The estimated voting age population of Washington County in September was 34,346 people.
Of those, 32,061 or 93.347% are registered to vote.
While the registration number was high, counting absentee ballots, about 17,000 people voted in the presidential election on Tuesday.
According to the Mississippi Secretary of State’s office, any county with a registered voter percentage of 90% or higher are specifically singled out and targeted to clean up their voter rolls.
In this past election season, the Secretary of State’s office mailed a statewide notification concerning COVID-19 precautions at elections and in each county set the return address as the local circuit clerk’s office according to spokesperson Kendra James.
She said those returned mailing should have helped counties contact and correct any problems in voter registration.
According to local election officials, the voter rolls in Washington County are purged every year for incorrect voter registration, deceased voters and those who have left the area.
While Washington County’s registration percentage is high, it’s only the 31st highest in the state. Humphreys County at 107.26% leads all Mississippi counties in voter registration percentage.
There are 47 counties with more than 90% of their voting age population registered to vote.
When Michael Watson took the reigns as Mississippi Secretary of State, he went on an 82-county tour with the express purpose of meeting with the circuit court clerks to advise them on keeping a clean voter roll.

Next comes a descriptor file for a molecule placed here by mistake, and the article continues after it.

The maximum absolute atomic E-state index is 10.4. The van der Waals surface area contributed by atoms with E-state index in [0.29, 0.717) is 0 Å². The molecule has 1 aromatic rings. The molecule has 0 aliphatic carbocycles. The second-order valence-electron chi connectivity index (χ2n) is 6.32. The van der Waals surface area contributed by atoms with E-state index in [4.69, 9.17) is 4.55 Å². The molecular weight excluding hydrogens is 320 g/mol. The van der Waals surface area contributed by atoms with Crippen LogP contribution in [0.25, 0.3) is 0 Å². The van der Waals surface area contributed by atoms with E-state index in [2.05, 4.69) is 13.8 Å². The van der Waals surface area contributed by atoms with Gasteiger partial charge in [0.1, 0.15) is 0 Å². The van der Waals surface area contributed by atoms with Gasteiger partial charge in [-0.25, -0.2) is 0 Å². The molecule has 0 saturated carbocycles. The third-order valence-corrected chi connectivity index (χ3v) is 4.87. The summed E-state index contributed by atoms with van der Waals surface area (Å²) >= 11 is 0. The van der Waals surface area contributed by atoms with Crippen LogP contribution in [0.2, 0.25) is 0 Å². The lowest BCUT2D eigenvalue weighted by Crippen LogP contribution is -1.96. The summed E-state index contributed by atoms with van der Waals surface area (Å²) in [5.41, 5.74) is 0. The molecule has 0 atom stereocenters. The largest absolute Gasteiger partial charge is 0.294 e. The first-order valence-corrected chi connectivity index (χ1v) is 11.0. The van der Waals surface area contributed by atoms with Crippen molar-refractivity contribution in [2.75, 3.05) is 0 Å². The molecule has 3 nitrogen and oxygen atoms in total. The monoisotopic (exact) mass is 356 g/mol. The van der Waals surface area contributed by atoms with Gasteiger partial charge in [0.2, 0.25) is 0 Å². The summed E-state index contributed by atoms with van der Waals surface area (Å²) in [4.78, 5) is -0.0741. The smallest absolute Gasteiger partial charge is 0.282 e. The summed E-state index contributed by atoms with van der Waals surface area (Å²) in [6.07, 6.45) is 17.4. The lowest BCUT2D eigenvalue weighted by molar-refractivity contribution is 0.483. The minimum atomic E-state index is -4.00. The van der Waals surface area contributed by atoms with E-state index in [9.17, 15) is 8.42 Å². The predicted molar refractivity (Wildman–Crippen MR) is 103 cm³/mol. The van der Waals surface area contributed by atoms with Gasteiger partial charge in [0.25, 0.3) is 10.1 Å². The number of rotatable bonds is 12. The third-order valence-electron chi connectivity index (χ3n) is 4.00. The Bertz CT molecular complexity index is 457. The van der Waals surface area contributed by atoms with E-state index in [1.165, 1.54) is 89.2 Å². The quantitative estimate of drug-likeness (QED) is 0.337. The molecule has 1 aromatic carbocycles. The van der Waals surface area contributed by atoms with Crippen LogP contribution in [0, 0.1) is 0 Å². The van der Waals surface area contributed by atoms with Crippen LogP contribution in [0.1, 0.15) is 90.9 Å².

“County election commissioners are trained each year on voter roll maintenance,” James said. “They are to maintain the voter roll by purging voters who have died, been convicted of a disenfranchising crime, been declared mentally incompetent or requested removal from the voter roll.”
Death, leaving the district and felony crime convictions disqualify voters in Mississippi.
“Our office has imports from the Department of Health and Vital Statistics, which show voters who have been issued a death certificate, and imports from the Administrative Office of Courts for voters who have been convicted of a disenfranchising crime,” James said. “While the death certificates are accurate, the election commissioners are trained to obtain a copy of a sentencing/conviction order before purging a voter for a disenfranchising crime.”
There are also guides from the federal government on keeping voters rolls reflective of the actual voting public to reduce instances of voter fraud.
“Election commissioners should follow the National Voter Registration Act (NVRA) for purging voters who have possibly moved away from the county,” James sad. “They should use reliable sources of information to confirm this information and mail those voters who have moved (or possibly moved) a confirmation card, which asks the voter to confirm he/she still lives at the address on file or update the voter’s address if the voter has moved. Voters are responsible for updating their addresses each time the voter moves, which may require reregistering to vote in a new county or new state.”